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Donors Pledge More than $4 Billion for Child Immunizations

  • Joe DeCapua

A Sierra Leonean maternal and child health aide administers a vaccine to a child in the village of Sembehun, outside the town of Bo, in the southeast region of the West African country, May 2011

A Sierra Leonean maternal and child health aide administers a vaccine to a child in the village of Sembehun, outside the town of Bo, in the southeast region of the West African country, May 2011

Major funding was announced Monday to greatly expand childhood immunization programs in developing countries. The more than $4 billion commitment came at a donors’ meeting in London hosted by the British and Liberian governments and the Bill and Melinda Gates Foundation.

More than asked for

The commitment surpasses the goal of vaccine proponents to raise $3.7 billion in London.

“This means that we are going to be able to immunize over 250 million between now and 2015. We’re going to be able to save four million lives thanks to the donor support that’s come through today,” said Jeffrey Rowland, chief spokesman for the GAVI Alliance, a Geneva-based public-private partnership dedicated to improving health in poor countries.

GAVI said a record 50 countries had applied for vaccine funding during its latest application round - nearly double the figure in 2007.

Immunizations will be given against common but life threatening diseases. These include diphtheria, whooping cough, tetanus, influenza and hepatitis B, as well as pneumonia and rotavirus diarrhea, which are two of the biggest killers of children.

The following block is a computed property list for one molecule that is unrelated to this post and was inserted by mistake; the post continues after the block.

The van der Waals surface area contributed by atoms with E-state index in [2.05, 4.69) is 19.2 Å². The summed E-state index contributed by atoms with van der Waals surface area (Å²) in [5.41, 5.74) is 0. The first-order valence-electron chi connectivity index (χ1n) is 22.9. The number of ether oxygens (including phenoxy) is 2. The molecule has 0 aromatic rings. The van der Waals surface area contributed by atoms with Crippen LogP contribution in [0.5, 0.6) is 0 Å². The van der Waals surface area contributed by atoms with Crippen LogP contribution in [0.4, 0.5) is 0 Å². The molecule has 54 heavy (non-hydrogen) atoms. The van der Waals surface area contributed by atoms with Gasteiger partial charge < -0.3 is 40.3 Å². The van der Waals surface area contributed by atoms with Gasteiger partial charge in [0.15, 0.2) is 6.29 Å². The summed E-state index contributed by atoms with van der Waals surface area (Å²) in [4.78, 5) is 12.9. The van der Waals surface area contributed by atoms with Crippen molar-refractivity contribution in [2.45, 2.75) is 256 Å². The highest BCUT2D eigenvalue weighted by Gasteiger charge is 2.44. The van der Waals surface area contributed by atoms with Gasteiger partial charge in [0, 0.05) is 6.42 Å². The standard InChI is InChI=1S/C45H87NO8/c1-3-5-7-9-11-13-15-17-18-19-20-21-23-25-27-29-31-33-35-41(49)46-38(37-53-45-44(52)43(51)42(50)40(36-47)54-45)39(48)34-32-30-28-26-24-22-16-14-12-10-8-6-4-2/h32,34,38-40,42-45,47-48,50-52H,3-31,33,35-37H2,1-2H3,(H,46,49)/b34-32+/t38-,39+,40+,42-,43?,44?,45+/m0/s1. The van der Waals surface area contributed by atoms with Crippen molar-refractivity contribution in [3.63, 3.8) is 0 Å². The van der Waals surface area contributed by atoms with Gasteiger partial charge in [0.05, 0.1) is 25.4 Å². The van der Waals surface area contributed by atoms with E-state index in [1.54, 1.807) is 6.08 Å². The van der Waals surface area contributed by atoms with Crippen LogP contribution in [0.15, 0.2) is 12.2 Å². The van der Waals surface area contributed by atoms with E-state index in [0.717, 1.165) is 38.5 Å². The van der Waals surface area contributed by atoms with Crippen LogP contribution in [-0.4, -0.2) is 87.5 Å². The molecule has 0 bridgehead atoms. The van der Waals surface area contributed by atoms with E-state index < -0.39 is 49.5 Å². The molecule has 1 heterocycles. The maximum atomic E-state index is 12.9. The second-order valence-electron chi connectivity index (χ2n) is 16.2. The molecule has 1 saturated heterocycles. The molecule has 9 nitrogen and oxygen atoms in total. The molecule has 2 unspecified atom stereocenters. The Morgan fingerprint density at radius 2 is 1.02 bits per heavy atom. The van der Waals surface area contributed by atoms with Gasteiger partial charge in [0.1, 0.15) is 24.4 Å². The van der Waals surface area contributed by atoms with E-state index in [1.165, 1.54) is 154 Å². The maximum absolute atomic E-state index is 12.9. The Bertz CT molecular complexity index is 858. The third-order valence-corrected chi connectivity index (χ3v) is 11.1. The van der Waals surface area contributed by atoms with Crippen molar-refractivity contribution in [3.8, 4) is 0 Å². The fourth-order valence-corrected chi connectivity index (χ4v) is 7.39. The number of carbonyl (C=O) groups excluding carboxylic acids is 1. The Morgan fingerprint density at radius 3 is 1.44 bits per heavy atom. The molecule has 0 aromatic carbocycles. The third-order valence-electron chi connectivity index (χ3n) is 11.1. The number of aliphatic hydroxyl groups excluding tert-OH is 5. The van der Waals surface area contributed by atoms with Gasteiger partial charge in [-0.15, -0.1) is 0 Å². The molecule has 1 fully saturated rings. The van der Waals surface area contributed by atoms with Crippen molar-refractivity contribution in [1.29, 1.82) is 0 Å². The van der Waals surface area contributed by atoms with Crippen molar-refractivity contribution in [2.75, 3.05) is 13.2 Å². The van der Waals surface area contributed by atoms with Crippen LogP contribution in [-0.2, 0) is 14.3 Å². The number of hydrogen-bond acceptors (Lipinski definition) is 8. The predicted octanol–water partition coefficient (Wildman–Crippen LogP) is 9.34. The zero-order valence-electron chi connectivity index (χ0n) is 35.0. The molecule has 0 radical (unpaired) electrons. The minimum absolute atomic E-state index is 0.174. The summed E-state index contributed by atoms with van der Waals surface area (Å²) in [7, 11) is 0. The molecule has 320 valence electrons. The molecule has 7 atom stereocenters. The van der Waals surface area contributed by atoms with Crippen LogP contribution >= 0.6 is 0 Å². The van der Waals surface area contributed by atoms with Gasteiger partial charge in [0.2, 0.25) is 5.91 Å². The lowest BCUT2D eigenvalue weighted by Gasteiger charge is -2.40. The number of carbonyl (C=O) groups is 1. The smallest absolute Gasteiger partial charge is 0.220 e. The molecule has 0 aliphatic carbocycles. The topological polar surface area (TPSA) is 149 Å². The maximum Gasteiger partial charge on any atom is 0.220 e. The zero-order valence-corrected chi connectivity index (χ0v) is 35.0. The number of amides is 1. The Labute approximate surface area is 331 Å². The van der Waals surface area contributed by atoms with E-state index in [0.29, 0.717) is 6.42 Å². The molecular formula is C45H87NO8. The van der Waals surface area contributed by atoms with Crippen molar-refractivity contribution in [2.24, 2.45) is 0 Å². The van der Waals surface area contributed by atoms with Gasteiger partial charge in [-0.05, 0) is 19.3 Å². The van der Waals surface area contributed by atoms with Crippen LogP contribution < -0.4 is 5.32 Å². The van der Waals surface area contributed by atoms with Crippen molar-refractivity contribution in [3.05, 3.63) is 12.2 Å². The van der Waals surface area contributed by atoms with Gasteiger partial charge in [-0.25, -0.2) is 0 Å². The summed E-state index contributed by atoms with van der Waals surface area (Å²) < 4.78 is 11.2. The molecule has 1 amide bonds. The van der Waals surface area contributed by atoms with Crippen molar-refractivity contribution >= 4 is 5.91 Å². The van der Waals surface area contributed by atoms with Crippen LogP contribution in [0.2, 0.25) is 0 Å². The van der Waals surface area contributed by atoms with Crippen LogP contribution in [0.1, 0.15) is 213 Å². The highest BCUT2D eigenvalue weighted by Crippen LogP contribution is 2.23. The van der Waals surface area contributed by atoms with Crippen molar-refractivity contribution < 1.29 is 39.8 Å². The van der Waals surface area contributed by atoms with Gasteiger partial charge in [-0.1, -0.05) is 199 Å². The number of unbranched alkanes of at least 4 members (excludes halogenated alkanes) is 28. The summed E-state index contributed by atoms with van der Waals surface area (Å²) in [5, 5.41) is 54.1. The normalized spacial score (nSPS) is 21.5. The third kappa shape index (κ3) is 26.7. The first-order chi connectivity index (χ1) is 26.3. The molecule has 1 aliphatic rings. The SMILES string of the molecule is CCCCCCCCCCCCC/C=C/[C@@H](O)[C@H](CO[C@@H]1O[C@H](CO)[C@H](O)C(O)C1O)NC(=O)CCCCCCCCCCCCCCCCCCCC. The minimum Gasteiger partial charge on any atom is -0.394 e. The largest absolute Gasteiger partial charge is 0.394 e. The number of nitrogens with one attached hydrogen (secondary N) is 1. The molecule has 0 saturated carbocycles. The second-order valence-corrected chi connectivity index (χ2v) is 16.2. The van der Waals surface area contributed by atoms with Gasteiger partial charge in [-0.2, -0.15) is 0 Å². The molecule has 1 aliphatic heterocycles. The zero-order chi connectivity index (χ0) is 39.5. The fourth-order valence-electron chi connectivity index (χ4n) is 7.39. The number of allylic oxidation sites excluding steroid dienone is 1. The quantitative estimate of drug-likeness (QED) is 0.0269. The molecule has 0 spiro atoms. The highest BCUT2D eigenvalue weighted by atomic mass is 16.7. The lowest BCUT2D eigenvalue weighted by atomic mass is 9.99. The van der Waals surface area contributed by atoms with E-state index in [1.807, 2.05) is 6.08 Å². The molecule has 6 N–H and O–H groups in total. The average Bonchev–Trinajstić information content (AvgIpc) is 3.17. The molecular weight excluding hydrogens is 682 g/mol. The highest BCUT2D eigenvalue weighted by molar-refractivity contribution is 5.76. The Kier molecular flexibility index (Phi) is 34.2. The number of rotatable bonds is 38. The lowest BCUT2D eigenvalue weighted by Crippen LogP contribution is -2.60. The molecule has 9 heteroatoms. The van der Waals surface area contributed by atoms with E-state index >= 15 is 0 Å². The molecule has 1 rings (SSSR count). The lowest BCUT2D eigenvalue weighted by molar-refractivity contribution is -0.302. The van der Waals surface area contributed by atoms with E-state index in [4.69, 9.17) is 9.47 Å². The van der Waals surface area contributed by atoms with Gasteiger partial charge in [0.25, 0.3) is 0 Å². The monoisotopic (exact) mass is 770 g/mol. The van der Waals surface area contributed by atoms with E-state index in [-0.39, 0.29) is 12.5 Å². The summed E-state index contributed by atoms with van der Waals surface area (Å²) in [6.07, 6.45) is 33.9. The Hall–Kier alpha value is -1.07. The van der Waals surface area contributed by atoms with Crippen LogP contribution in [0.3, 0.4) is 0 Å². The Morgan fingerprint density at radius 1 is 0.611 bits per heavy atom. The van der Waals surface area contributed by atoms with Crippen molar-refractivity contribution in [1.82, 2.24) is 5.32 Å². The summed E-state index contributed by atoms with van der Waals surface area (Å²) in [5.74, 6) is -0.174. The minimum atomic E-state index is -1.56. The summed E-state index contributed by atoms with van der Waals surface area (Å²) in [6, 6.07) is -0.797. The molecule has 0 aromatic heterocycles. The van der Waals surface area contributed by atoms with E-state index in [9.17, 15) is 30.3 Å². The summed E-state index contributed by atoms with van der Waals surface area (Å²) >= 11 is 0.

Many of those diseases are rarely found in wealthier nations.

Bill Gates said, “For the first time in history, children in developing countries will receive the same vaccines against diarrhea and pneumonia as children in rich countries.”

Tight budgets

The commitment by donors comes amid tight economic times as nations recover from the global recession.

“That’s the incredible thing,” said Rowland. “The international community really became quite galvanized around this issue of how do we improve… the global health of the world’s children. What they recognize is that vaccines are a cost effective, high return on investment. What you’re doing with a vaccine is you’re protecting a child’s health, so you’re not having to treat that child in a hospital.”

Preventing diseases, he said, leads to long-term savings on many levels.

The GAVI Alliance has been operating for 10 years. The latest funding will allow current programs to continue, as well as expand into more countries.

“We’ve already immunized over 288 million children and saved five million lives,” Rowland said. “What we want to do now and what we hope to do with the funding that we received today is to save another four million in the next five years.”

Liberian President Ellen Johnson Sirleaf said, “Every 20 seconds, a child still dies of a vaccine-preventable disease. There’s more work to be done.”

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